The watch is on again to see if Tiger will play at next month’s U.S. Open, and signs this time point against it after his three-round effort at Southern Hills.
Tiger woods setback

TULSA, Okla. – The temperature was in the high 40s on Sunday morning, and didn’t get much better during the time Tiger Woods would have been at Southern Hills for the final round of the PGA Championship, making his decision to withdraw all the more prudent.
Tiger woods setback

Heat is Tiger Woods’ friend, and it was his misfortune that he ran into cold temperatures for the third round of the Masters last month and again on Saturday here. Those early-morning wake-up calls to prepare for a round of golf are made even more arduous knowing the difficulty in staying loose.

So the good vibes from grinding to make the 36-hole cut with a second-round 69 were quickly erased through the discomfort and struggles of a cold-weather 79 on Saturday – Tiger Woods’ highest score ever at the PGA Championship.

Now what?

It is certainly fair to Tiger wonder if Woods came back too soon, or if he suffered a setback. And without knowing the answers to those questions, next month’s U.S. Open at The Country Club would seem to be in serious doubt.

This is probably a good time for some perspective. Less than two months ago, there was virtually nobody outside of Woods’ circle – aside from the most optimistic or ardent of Tiger followers – who believed he would be back at the Masters. The PGA didn’t even seem possible. If there was any hope for this year, it was the British Open at St. Andrews.

Consider what Woods said in December at the PNC Championship, when told that Matt Kuchar believed his game was at a PGA Tour level: “No, no, no, no. I totally disagree. I’m not at that level. I can’t compete again these guys right now, no. It’s going to take a lot of work to get to where I feel like I can compete with these guys and be at a high level.’’

And then in February at the Genesis Invitational, where he served as tournament host: “Being out here on Tour, you get exposed. And that’s the beauty of this sport, you get exposed. There are no carts and you have to work your way around it, you have to be fit enough to be able to do this sport at a high level. You have to be able to practice at a high level to expect to come out here and win and I have not done any of that.’’

Seven weeks later, Woods was playing in the Masters, where he opened with a 71, struggled on the weekend and called completing 72 holes a success.

Tiger Woods was lowering our expectations while undoubtedly thinking there was a chance. I asked him last week at what point he had it in his mind that the Masters might be a possibility, and Woods danced around a direct answer, but gave some hints as to the difficulty.

He referenced the practice round at Augusta National a week earlier with his son, Charlie, and Justin Thomas.

“I did it but man it hurt for a couple days,’’ he said. “But I was able to do it, and maybe I could work my way into it somehow and just kept pushing and kept hoping that I could somehow figure out a way. I have to endure some uncomfortableness. Even that week as I played practice rounds, I was still trying to figure out ‘can I do this over 72 holes?’ and I was able to do it. Unfortunately I just didn’t have the endurance or the stamina and wished I would have putted better so I would have given myself a chance.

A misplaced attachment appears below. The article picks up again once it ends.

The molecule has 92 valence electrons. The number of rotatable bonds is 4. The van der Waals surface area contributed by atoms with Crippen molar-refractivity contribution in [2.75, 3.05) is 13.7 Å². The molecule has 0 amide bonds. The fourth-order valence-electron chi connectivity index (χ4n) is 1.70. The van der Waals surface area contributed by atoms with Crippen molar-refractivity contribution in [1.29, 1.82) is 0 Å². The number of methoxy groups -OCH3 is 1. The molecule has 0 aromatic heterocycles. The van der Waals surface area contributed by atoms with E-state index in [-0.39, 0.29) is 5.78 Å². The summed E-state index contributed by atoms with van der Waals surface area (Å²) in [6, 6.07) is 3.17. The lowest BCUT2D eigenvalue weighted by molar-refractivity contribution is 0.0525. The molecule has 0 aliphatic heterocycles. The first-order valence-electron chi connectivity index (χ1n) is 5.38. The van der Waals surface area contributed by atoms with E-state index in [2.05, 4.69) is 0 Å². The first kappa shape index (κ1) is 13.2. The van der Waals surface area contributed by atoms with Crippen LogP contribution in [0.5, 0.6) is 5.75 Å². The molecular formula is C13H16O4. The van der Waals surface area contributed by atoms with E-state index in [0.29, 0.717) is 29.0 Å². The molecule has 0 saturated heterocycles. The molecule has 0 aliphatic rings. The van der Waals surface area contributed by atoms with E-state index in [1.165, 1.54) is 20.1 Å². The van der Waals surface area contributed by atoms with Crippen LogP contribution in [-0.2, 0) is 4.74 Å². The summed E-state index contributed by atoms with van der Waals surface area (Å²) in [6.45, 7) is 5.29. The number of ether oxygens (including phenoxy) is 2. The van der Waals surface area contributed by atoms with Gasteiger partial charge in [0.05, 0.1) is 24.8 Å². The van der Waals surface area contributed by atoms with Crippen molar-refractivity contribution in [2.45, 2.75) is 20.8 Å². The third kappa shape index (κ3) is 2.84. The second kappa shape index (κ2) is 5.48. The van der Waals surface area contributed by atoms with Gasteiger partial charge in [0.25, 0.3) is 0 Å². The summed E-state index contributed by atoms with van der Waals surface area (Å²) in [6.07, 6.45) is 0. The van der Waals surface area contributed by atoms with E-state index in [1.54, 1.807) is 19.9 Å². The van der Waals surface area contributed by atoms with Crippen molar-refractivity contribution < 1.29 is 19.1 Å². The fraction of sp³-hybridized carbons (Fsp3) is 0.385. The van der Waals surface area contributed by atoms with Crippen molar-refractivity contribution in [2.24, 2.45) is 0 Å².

“I’ve put in a lot of hard work with my team, and I believe in them and what they have been able to get me to do. I just have to go out there and obviously do it and hit the golf shots.

“Now, I’ve had to alter my golf swing here and there and practice sessions and work on things, and I’ve had to do a lot of shadow swinging in front of mirrors because I’m just not able to handle impact, but I’ve gotten better and stronger since then, and will continue to improve.’’

Tiger Woods has shown plenty of promise in his game, but as his caddie, Joe LaCava said, his “body is not cooperating.’’ Will it? When? And does Woods need to reassess, take more time and go at this more slowly?

Remember that a year ago at this time, Woods was not walking unaided. He wasn’t that far removed from being in a bed at his home. He may have been in a wheelchair, if not using crutches.

And yet he has made the cut in both major championships this year, a feat all of the following failed to accomplish: Dustin Johnson, Xander Schauffele, Brooks Koepka, Jordan Spieth, Sam Burns, Scottie Scheffler, Patrick Cantlay, Sergio Garcia, Daniel Berger and Louis Oosthuizen.

There’s some firepower in that group, and Tiger Woods did what they could not.

The U.S. Open might be in doubt but the British Open is now six weeks away. Is that enough time to get ready for St. Andrews?

A Tough Week (Mostly) for the Stars

Justin Thomas was the outlier. Ranked ninth in the world heading into the PGA Championship, he came from seven back on Sunday and won a playoff over Will Zalatoris to claim his second major title.

The rest of the top 10 did not fare so well. No. 1-ranked Scottie Scheffler missed the cut. Rory McIlroy finished eighth, but walked away disappointed as he led after the first round and found himself nine shots back starting the day.

No. 2 Jon Rahm was never in the tournament, tying for 48th. No. 3 Collin Morikawa, the 2020 PGA champ, seemingly could not make a putt and tied for 55th. Cam Smith tied for 13th, Patrick Cantlay missed the cut, Viktor Hovland tied for 41st.

McIlroy, after a brief run of glory on the front side with four straight birdies, didn’t make another one and finished with a 68. He did not speak to reporters afterward. Jordan Spieth, a pre-tournament favorite, finished with a 69 to tie for 34th.

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